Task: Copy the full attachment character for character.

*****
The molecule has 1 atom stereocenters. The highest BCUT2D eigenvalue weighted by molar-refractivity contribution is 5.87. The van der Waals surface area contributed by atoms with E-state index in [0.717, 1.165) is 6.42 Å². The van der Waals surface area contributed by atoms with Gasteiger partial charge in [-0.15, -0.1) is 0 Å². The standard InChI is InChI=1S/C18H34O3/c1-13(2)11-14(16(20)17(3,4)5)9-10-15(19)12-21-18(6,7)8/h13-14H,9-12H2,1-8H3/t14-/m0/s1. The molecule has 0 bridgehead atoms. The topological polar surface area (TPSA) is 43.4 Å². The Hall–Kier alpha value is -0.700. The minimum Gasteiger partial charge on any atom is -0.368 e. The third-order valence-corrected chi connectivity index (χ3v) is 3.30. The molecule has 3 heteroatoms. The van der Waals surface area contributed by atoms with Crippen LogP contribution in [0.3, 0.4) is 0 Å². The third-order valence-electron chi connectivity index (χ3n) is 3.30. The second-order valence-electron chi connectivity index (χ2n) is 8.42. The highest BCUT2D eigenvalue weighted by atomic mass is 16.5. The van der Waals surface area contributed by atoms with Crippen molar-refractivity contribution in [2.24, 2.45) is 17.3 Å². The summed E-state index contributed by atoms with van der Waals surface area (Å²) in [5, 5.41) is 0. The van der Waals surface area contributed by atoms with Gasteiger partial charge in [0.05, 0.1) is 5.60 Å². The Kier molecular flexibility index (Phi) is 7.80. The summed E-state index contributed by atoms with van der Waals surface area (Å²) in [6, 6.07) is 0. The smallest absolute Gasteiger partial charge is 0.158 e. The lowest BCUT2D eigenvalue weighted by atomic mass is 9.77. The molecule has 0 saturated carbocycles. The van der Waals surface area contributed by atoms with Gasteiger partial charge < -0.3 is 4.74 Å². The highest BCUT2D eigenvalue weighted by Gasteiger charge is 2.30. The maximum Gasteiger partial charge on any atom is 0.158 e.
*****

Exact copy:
The molecule has 1 atom stereocenters. The highest BCUT2D eigenvalue weighted by molar-refractivity contribution is 5.87. The van der Waals surface area contributed by atoms with E-state index in [0.717, 1.165) is 6.42 Å². The van der Waals surface area contributed by atoms with Gasteiger partial charge in [-0.15, -0.1) is 0 Å². The standard InChI is InChI=1S/C18H34O3/c1-13(2)11-14(16(20)17(3,4)5)9-10-15(19)12-21-18(6,7)8/h13-14H,9-12H2,1-8H3/t14-/m0/s1. The molecule has 0 bridgehead atoms. The topological polar surface area (TPSA) is 43.4 Å². The Hall–Kier alpha value is -0.700. The minimum Gasteiger partial charge on any atom is -0.368 e. The third-order valence-corrected chi connectivity index (χ3v) is 3.30. The molecule has 3 heteroatoms. The van der Waals surface area contributed by atoms with Crippen LogP contribution in [0.3, 0.4) is 0 Å². The third-order valence-electron chi connectivity index (χ3n) is 3.30. The second-order valence-electron chi connectivity index (χ2n) is 8.42. The highest BCUT2D eigenvalue weighted by atomic mass is 16.5. The van der Waals surface area contributed by atoms with Crippen molar-refractivity contribution in [2.24, 2.45) is 17.3 Å². The summed E-state index contributed by atoms with van der Waals surface area (Å²) in [5, 5.41) is 0. The van der Waals surface area contributed by atoms with Gasteiger partial charge in [0.05, 0.1) is 5.60 Å². The Kier molecular flexibility index (Phi) is 7.80. The summed E-state index contributed by atoms with van der Waals surface area (Å²) in [6, 6.07) is 0. The smallest absolute Gasteiger partial charge is 0.158 e. The lowest BCUT2D eigenvalue weighted by atomic mass is 9.77. The molecule has 0 saturated carbocycles. The van der Waals surface area contributed by atoms with Gasteiger partial charge < -0.3 is 4.74 Å². The highest BCUT2D eigenvalue weighted by Gasteiger charge is 2.30. The maximum Gasteiger partial charge on any atom is 0.158 e.